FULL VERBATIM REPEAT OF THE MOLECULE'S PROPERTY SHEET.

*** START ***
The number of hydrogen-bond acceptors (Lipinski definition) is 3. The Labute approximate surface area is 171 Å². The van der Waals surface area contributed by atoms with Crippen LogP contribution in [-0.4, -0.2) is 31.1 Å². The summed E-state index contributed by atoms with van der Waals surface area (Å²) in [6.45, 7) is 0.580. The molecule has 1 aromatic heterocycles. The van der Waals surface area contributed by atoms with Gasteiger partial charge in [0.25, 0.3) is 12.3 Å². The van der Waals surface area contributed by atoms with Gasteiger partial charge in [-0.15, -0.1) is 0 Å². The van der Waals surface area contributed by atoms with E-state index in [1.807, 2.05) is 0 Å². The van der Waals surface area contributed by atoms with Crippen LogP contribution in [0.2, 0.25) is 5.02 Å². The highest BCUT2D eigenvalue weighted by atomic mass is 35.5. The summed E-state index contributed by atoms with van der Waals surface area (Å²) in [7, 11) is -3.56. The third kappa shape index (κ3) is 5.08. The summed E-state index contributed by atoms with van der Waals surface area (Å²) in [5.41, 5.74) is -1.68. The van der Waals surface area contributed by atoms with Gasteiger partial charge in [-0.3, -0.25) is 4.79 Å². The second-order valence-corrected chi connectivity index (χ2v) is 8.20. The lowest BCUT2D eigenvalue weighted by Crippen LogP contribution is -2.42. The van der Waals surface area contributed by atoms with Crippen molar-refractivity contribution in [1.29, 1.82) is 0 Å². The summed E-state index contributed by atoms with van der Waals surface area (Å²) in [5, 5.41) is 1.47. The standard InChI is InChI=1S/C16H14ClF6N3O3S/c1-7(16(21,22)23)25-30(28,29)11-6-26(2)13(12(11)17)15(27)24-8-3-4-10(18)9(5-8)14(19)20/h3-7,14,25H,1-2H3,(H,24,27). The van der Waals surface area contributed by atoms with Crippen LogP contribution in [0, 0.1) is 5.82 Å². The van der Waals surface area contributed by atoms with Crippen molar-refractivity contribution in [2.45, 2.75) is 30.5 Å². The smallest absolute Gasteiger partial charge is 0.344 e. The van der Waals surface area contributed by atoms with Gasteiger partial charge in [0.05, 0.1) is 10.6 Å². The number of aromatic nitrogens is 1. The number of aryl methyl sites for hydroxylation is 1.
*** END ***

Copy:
The number of hydrogen-bond acceptors (Lipinski definition) is 3. The Labute approximate surface area is 171 Å². The van der Waals surface area contributed by atoms with Crippen LogP contribution in [-0.4, -0.2) is 31.1 Å². The summed E-state index contributed by atoms with van der Waals surface area (Å²) in [6.45, 7) is 0.580. The molecule has 1 aromatic heterocycles. The van der Waals surface area contributed by atoms with Gasteiger partial charge in [0.25, 0.3) is 12.3 Å². The van der Waals surface area contributed by atoms with Gasteiger partial charge in [-0.15, -0.1) is 0 Å². The van der Waals surface area contributed by atoms with E-state index in [1.807, 2.05) is 0 Å². The van der Waals surface area contributed by atoms with Crippen LogP contribution in [0.2, 0.25) is 5.02 Å². The highest BCUT2D eigenvalue weighted by atomic mass is 35.5. The summed E-state index contributed by atoms with van der Waals surface area (Å²) in [7, 11) is -3.56. The third kappa shape index (κ3) is 5.08. The summed E-state index contributed by atoms with van der Waals surface area (Å²) in [5.41, 5.74) is -1.68. The van der Waals surface area contributed by atoms with Gasteiger partial charge in [-0.3, -0.25) is 4.79 Å². The second-order valence-corrected chi connectivity index (χ2v) is 8.20. The lowest BCUT2D eigenvalue weighted by Crippen LogP contribution is -2.42. The van der Waals surface area contributed by atoms with Crippen molar-refractivity contribution in [1.29, 1.82) is 0 Å². The summed E-state index contributed by atoms with van der Waals surface area (Å²) in [5, 5.41) is 1.47. The standard InChI is InChI=1S/C16H14ClF6N3O3S/c1-7(16(21,22)23)25-30(28,29)11-6-26(2)13(12(11)17)15(27)24-8-3-4-10(18)9(5-8)14(19)20/h3-7,14,25H,1-2H3,(H,24,27). The van der Waals surface area contributed by atoms with Crippen LogP contribution in [0, 0.1) is 5.82 Å². The van der Waals surface area contributed by atoms with Crippen molar-refractivity contribution in [2.45, 2.75) is 30.5 Å². The smallest absolute Gasteiger partial charge is 0.344 e. The van der Waals surface area contributed by atoms with Gasteiger partial charge in [0.05, 0.1) is 10.6 Å². The number of aromatic nitrogens is 1. The number of aryl methyl sites for hydroxylation is 1.